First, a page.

So much to do, so little time!
In 1989, amalgamations in New Zealand saw approximately 700 local bodies become 87. I was the CEO responsible for the amalgamation of four local governments in the West of metropolitan Auckland. Turning the clock forward, in the lead up to the most recent amalgamation in Auckland, I was the local government advisor to the then Prime Minister of New Zealand (Helen Clark then John Key), and directly managed the liaison between the Government and Auckland Councils during the Royal Commission of Enquiry and during the preparation for amalgamation.
So I have some idea of what the process of metropolitan amalgamation takes.
The initial timeline for the reform process in Metropolitan Perth was outlined in the summary of the reform toolkit. It had the process complete in 6-12 months from the establishment of the new entities in July 2015. And that was assuming that all the local governments had completed a current state analysis by August 2014, when planning for amalgamation would begin in earnest. By March 2015, exploration, analysis, consolidation and integration of data from the amalgamating partners would be complete as well as the review of services, service delivery, organisational and staffing structures. Consultation with communities, stakeholders and employees would be undertaken alongside regular reporting and risk management. The toolkit summary says:
Achievement of milestones and time-critical tasks is paramount.
This timeline was always going to be challenging but it is way behind schedule. Assuming the reform goes ahead, local governments will be under enormous pressure to be ready in time for the July 2015 start date. In reality, the expectations of what can be completed in the remaining time is likely to be pulled back. When I was appointed CEO-designate in 1989, there were only two months until the new Waitakere City went live. Very little preparation had been undertaken. Day 1, from a community point of view, looked alot like the day before. Most of the amalgamation work happened after day 1, following a prioritised program of work that took approximately 3 years.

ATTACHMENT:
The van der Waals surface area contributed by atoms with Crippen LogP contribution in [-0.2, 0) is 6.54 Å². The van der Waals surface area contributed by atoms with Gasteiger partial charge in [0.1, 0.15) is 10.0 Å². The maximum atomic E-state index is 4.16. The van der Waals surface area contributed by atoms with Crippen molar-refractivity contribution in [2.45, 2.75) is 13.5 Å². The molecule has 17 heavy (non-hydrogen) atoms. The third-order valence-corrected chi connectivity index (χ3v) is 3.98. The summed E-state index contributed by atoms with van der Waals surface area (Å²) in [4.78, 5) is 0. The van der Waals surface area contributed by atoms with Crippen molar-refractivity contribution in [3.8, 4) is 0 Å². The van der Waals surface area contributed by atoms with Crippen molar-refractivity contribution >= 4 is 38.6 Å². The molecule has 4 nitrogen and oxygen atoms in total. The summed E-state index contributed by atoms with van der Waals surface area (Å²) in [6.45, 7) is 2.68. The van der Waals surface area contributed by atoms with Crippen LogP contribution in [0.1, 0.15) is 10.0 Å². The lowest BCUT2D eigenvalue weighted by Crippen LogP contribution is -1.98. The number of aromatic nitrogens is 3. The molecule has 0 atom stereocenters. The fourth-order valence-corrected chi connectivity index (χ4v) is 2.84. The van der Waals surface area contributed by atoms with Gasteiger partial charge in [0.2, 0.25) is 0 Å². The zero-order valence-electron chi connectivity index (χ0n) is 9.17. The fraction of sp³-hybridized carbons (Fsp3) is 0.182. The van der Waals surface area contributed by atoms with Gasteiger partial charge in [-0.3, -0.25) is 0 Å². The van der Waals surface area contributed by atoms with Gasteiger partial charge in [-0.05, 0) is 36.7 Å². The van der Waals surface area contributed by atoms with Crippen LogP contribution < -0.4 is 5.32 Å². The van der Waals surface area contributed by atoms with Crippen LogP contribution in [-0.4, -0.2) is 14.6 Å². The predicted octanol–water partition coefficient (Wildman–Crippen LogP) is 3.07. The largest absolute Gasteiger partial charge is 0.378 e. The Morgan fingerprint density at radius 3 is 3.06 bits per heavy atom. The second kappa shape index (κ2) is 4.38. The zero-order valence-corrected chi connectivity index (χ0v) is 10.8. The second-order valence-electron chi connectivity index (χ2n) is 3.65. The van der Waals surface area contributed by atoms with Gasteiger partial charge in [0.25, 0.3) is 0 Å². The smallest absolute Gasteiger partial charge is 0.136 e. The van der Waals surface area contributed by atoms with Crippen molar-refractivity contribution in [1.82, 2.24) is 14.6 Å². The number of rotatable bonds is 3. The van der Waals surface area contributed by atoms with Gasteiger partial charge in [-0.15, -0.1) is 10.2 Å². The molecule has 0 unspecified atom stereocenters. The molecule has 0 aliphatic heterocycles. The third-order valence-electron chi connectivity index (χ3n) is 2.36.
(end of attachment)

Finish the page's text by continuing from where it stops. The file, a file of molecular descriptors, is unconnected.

We have talked before about the “hidden gems of the reform” – including the promise of a shared vision and collaborative action for the future of Perth by state and local government, community groups and other stakeholders. Another hidden gem is the WA State Government’s response to recommendation 10 of the Robson Review:
One of the key recommendations supported by the Government will see a strong focus on community engagement. The recommendation calls for the newly created local governments to “make the development and support of best practice community engagement a priority, including consideration of place management approaches and participatory governance models”.
This is expected to be a major consideration as the changes take place and would see the new local governments working closely with people right across their community, encouraging widespread interest and participation in their local area.
Forging a new “common unity” – from local government to local governance
While existing community identities will remain, a new “common unity” is possible, with a vision and potential to be articulated and pursued. While the local authority is mired in the nuts and bolts of IT systems, asset registers, finance, human resources, maintaining service delivery and bringing a coherent organisation together, it is important to also think about how the new community will be brought together and engaged in the creative process of setting a course for the future. Once the new Councillors are in place after the elections in October 2015, how (and how quickly) will they exercise their civic leadership role in this space?
Post 1989, this saw the dormitory suburbs of West Auckland transformed into “Waitakere City” with a strong identity of sustainability, creativity and social inclusion. The communities of the former boroughs were strengthened through a place-based “urban villages” strategy. And Waitakere’s identity is still alive and kicking even though the local government has merged into the new Auckland City – the latter now bringing the whole isthmus together.
This takes more than the traditional roles of local government. Activating shared leadership, energy and resources across the new “community of communities”, through a broader approach of community governance, is where the true potential of reform lies.
An upcoming seminar by the Institute of Public Administration, is drawing upon the experience of Australian and New Zealand local government reform to explore the keys to success and opportunities in Western Australia. The seminar, Opportunities in Change: Implementing Local Government Reform, features authors of several relevant studies from the Australian Centre for Excellence in Local Government (ACELG).